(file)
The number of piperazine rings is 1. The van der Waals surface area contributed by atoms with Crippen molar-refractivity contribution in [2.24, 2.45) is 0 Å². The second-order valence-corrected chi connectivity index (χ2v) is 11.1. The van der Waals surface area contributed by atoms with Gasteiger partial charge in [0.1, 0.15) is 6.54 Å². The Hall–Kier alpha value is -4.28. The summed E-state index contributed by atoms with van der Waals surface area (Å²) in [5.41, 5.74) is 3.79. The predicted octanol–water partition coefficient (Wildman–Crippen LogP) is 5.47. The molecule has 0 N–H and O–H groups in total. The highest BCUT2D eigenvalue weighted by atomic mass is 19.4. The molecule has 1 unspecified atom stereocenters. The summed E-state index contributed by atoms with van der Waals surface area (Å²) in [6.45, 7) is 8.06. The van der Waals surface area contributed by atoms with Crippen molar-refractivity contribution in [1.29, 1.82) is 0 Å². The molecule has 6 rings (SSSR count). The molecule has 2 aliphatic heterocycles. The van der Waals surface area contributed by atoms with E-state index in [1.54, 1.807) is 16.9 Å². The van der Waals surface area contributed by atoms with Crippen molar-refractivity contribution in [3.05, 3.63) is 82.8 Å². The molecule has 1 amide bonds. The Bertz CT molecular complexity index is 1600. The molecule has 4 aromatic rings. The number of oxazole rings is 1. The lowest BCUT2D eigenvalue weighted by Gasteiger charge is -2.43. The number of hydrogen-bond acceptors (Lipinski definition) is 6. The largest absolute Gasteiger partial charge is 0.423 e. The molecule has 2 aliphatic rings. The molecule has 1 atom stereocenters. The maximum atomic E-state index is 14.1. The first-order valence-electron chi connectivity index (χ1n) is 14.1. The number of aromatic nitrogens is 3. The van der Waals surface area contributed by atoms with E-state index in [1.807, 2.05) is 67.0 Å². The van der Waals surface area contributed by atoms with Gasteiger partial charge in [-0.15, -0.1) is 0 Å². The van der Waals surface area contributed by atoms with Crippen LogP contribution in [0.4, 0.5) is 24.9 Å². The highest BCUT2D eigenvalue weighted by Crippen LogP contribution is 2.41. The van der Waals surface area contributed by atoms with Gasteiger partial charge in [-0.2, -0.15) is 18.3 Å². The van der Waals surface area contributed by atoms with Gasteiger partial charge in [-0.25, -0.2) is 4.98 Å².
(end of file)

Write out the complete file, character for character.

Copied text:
The number of piperazine rings is 1. The van der Waals surface area contributed by atoms with Crippen molar-refractivity contribution in [2.24, 2.45) is 0 Å². The second-order valence-corrected chi connectivity index (χ2v) is 11.1. The van der Waals surface area contributed by atoms with Gasteiger partial charge in [0.1, 0.15) is 6.54 Å². The Hall–Kier alpha value is -4.28. The summed E-state index contributed by atoms with van der Waals surface area (Å²) in [5.41, 5.74) is 3.79. The predicted octanol–water partition coefficient (Wildman–Crippen LogP) is 5.47. The molecule has 0 N–H and O–H groups in total. The highest BCUT2D eigenvalue weighted by atomic mass is 19.4. The molecule has 1 unspecified atom stereocenters. The summed E-state index contributed by atoms with van der Waals surface area (Å²) in [6.45, 7) is 8.06. The van der Waals surface area contributed by atoms with Crippen molar-refractivity contribution in [1.29, 1.82) is 0 Å². The molecule has 6 rings (SSSR count). The molecule has 2 aliphatic heterocycles. The van der Waals surface area contributed by atoms with E-state index in [1.54, 1.807) is 16.9 Å². The van der Waals surface area contributed by atoms with Crippen molar-refractivity contribution in [3.05, 3.63) is 82.8 Å². The molecule has 1 amide bonds. The Bertz CT molecular complexity index is 1600. The molecule has 4 aromatic rings. The number of oxazole rings is 1. The lowest BCUT2D eigenvalue weighted by Gasteiger charge is -2.43. The number of hydrogen-bond acceptors (Lipinski definition) is 6. The largest absolute Gasteiger partial charge is 0.423 e. The molecule has 2 aliphatic rings. The molecule has 1 atom stereocenters. The maximum atomic E-state index is 14.1. The first-order valence-electron chi connectivity index (χ1n) is 14.1. The number of aromatic nitrogens is 3. The van der Waals surface area contributed by atoms with E-state index in [1.807, 2.05) is 67.0 Å². The van der Waals surface area contributed by atoms with Gasteiger partial charge in [-0.15, -0.1) is 0 Å². The van der Waals surface area contributed by atoms with Crippen LogP contribution in [0.4, 0.5) is 24.9 Å². The highest BCUT2D eigenvalue weighted by Crippen LogP contribution is 2.41. The van der Waals surface area contributed by atoms with Gasteiger partial charge in [-0.2, -0.15) is 18.3 Å². The van der Waals surface area contributed by atoms with Gasteiger partial charge in [-0.25, -0.2) is 4.98 Å².